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Listen to The African History Network Show, Thursday, March, 12th, 8:00pm-10:00pm EST (5:00pm-7:00pm PST) with host Michael Imhotep. Call in with your Questions/Comments at 914-338-1375. We’ll discuss “5 Native American Nations That Owned African Slaves”. Also we’ll air our interview with April Taylor of YourBlackWorld.com talking about hot topics including Ferguson, MO and Selma.
Call in with your Questions/Comments at 914-338-1375. Listen to the show at http://www.blogtalkradio.com/theafricanhistorynetworkshow/2015/02/27/tiara-williams-of-the-reel-network-interview--hot-topics or by phone LIVE at (914) 338-1375 or visit www.AfricanHistoryNetwork.com. Call in with your Questions/Comments at (914) 338-1375.
Listen to The African History Network Show, Thursday, Jan. 22nd, 8:00pm-10:00pm EST with host Michael Imhotep. We’ll discuss the documentary “Light Girls” & Colorism in The African American Community and much more. Call in with your Questions/Comments at 914-338-1375.
1) Florida police use images of Black Men for Target Practice. What do you think about this? 2) We’ll discuss President Obama’s State of The Union Address. Did he say what you wanted to hear? 3) Did you see the documentary “Light Girls” Monday night on OWN? What did you think of the documentary and “colorism” in the African American community? 4) We’ll play excerpts of Michael Imhotep’s presentation “The Distortion of The Legacy of Dr. Martin Luther King Jr: The Revolutionary Will Not Be Televised”. Listen to the show at http://www.blogtalkradio.com/theafricanhistorynetworkshow/2015/01/23/the-documentary-light-girls-colorism-in-the-african-american-community or by phone LIVE at (914) 338-1375 or visit www.AfricanHistoryNetwork.com. Call in with your Questions/Comments at (914) 338-1375.
Join American White History Month this Thursday 5th March, 2015 with host Karin Smith and two great guests.
Cuan Elgin "A True Story of South Africa - BULALA".
Deeply researched, the Scottish-Irish-descended South African-born author travelled over 15,500 miles [25,000 km.] across South Africa to every historical site mentioned in the narrative, in his first-hand investigative research. You will learn, laugh, and cry—but more importantly, understand the actual events which transpired in this controversial, southern-most African nation, without the bias of the media or the pressured slant of special-interest groups.
Joining us will be Don Deon -
I started the Southern African Commonwealth (Bondstaat) initiative which aims to reconnect all Southern Africa’s diverse people with their heritage and culture and traditions. The first step in this for the Afrikaner people was to setup the SAUK Nuus news website and facebook page. This is vital to give the people their identity back and also crucial in the fight against all the forms of genocide.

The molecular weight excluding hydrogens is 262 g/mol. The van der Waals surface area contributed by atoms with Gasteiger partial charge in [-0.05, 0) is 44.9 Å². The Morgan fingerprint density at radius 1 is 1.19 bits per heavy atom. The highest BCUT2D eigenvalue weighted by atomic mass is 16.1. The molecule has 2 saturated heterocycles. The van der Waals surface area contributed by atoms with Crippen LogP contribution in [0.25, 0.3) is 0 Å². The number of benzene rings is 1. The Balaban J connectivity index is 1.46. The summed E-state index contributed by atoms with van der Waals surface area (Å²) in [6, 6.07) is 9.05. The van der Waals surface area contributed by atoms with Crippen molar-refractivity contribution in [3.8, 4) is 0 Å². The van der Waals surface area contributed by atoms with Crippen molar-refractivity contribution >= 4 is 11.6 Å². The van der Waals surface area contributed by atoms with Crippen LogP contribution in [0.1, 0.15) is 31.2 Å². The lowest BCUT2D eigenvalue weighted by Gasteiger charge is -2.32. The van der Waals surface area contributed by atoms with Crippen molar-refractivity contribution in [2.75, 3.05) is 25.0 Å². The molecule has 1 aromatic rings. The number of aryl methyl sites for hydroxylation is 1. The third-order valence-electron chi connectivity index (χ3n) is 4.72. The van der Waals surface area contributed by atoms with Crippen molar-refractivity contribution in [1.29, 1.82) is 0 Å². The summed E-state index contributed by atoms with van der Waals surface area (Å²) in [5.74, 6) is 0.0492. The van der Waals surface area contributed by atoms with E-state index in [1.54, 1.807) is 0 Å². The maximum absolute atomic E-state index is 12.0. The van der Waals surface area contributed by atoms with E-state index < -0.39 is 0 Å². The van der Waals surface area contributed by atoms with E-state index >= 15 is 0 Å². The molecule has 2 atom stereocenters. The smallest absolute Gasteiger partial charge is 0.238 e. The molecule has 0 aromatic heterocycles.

I am fighting for TRUE diversity, TRUE multiculturism and True Independence in South Africa for the minorities, and worldwide...
This will be a very informative and entertaining show - so dial in, call in - we look forward to hearing from you
TONIGHT: Listen to The African History Network Show Thursday, Jan. 8th, 8:00pm-11:00pm EST with host Michael Imhotep. “Can African American Entertainers Be Effective Activists?” Nicki Minaj recently did an interview explaining why some African American entertainers don’t speak out on our issues. We’ll discuss this and more on tonight’s show. Call in with your questions at (914) 338-1375.
1) Phylicia Rashad (Claire Huxtable on “The Cosby Show”), did an interview with ABC World News on Wednesday clarifying a statement regarding the Bill Cosby scandal. I never said “forget those women”. 2) In Colorado, a bomb went off outside of NAACP office. 3) Asar Gray of G & G Associates will discuss Tax Tips for the 2015 Tax Season. 4) The movie “Selma” is drawing critical acclaim and also criticism for its portrayal of Pres. Lyndon Johnson. Former Ambassador Andrew Young recently did an interview to set the record straight. 5) Michael Imhotep’s latest presentation is on the history of “Black Wall Street” in Tulsa, Oklahoma. We’ll share an excerpt of it on tonight’s show. 6) This date in African American History and Dr. George Washington Carver.
Sign up for The African History Network email newsletter by texting the word "Kemet" to 22828.
If you want to learn more about African History and African-American History to counteract the negative images we see of ourselves on the TEL-LIE-VISION (TV), please visit www.AfricanHistoryNetwork.com. We have information and DVDs to Educate, Empower and Inspire people of African Descent throughout the Diaspora and around the world.
Do African American women need to attend schools to become certified wives? This is in response to a conversation inspired by the Institute of Feminine Grace.
Featuring guest Host Howard University Alum and Cultural Historian Mr. "Encyclo-negro-pedia", C. R. GIBBS, Connecting (Not His-storical) MyStorical Dots From Generation to Generation". Our discussion with our global audience addresses the African American's resistence to learning about it's own history. Riddle me this ... Which generation of your grandchildren's children do you want to forget about you? What could make someone not care about their grandparent's grandparents? Maybe the true reason grandchildren don't respect and honor their grandparents today is because their grandparents haven't shown interest, honor and respect for their ancestors. Probably!